This is where goal setting comes into play. During the winter try setting yourself short and long-term goals. Long-term goals may be harder to keep, as unforeseen situations may arise. For example you may want to compete in a race in February. But what happens if we have really bad weather and heavy snow starts to fall? You could see yourself off the bike for weeks, which will put you behind schedule. Your mindset will change, your stress will increase and you may find yourself either giving up completely or pushing yourself even harder to make up for lost time, which could lead to exhaustion before the summer season has even started! Remember, the plan is to keep riding during the colder days, not to kill yourself.
Weekly or daily goals are far more important because they focus on the present and are far more flexible. If you can’t do one day or don’t fancy it, then you’ll know what you have to do over the coming days to meet your weekly target.
During autumn and winter, why not try setting yourself the weekly goal of completing 100 miles a week, for example? If you ride 25 miles on a Monday and miss Tuesday, Wednesday and Thursday, you know you have three more days to fit in the remaining 75 miles.
During the latter part of the year, half the battle is in the mind, the obstacle being facing the prospect of five or six months of extremely cold weather. Markers or timeline pinpoints are good ways to help you get through seemingly endless periods of time, because they break them into segments.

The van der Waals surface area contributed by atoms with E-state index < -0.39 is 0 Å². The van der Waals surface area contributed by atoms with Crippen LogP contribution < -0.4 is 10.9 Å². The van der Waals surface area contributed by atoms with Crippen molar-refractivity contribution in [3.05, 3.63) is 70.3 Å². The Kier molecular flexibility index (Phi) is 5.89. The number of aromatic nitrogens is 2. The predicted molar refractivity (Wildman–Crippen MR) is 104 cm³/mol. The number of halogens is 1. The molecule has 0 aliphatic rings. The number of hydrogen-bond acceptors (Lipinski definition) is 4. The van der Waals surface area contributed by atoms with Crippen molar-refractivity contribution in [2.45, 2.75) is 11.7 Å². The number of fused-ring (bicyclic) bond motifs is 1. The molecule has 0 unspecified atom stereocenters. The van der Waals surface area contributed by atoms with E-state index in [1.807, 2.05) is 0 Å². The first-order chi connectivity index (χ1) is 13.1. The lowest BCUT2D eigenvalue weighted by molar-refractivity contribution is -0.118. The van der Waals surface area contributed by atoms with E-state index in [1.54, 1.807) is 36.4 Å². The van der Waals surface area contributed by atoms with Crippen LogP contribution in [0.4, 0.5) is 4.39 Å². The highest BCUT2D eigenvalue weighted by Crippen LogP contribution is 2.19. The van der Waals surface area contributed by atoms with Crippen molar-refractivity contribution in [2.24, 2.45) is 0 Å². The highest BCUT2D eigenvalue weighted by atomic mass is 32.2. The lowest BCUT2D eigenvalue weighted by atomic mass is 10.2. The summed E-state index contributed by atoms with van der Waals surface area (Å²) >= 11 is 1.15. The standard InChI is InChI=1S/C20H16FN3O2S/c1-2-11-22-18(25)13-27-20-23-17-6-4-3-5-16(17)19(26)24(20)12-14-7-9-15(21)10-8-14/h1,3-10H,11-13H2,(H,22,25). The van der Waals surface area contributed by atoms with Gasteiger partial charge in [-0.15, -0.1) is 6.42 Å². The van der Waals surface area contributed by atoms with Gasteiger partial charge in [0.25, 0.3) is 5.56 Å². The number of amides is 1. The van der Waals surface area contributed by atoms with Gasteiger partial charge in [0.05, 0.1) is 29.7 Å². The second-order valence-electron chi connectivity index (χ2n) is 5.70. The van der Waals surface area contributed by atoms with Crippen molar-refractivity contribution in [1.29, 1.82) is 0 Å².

During the harsher weather, our motivation levels start to drop. It’s hardly a surprise. When it’s cold and wet outside, the prospect of riding your bike isn’t very appealing. Unfortunately as our riding time starts to dwindle, so does our precious fitness, which we have worked so hard on during the summer. We throw our hard-earned rewards out the window. Its human nature: we all need a kick up the backside to get us going and something to ‘work’ towards.
Why not try a winter sportive, or perhaps a weekend away ride? And don’t necessarily look at these as something to compete in and win – fun and enjoyment is important as is something to work towards. This way, you will have a long-term goal to strive for, with smaller short-term goals to achieve along the way. Once that is done you can look towards your next event and the process continues. The cycling, fitness and enjoyment remains.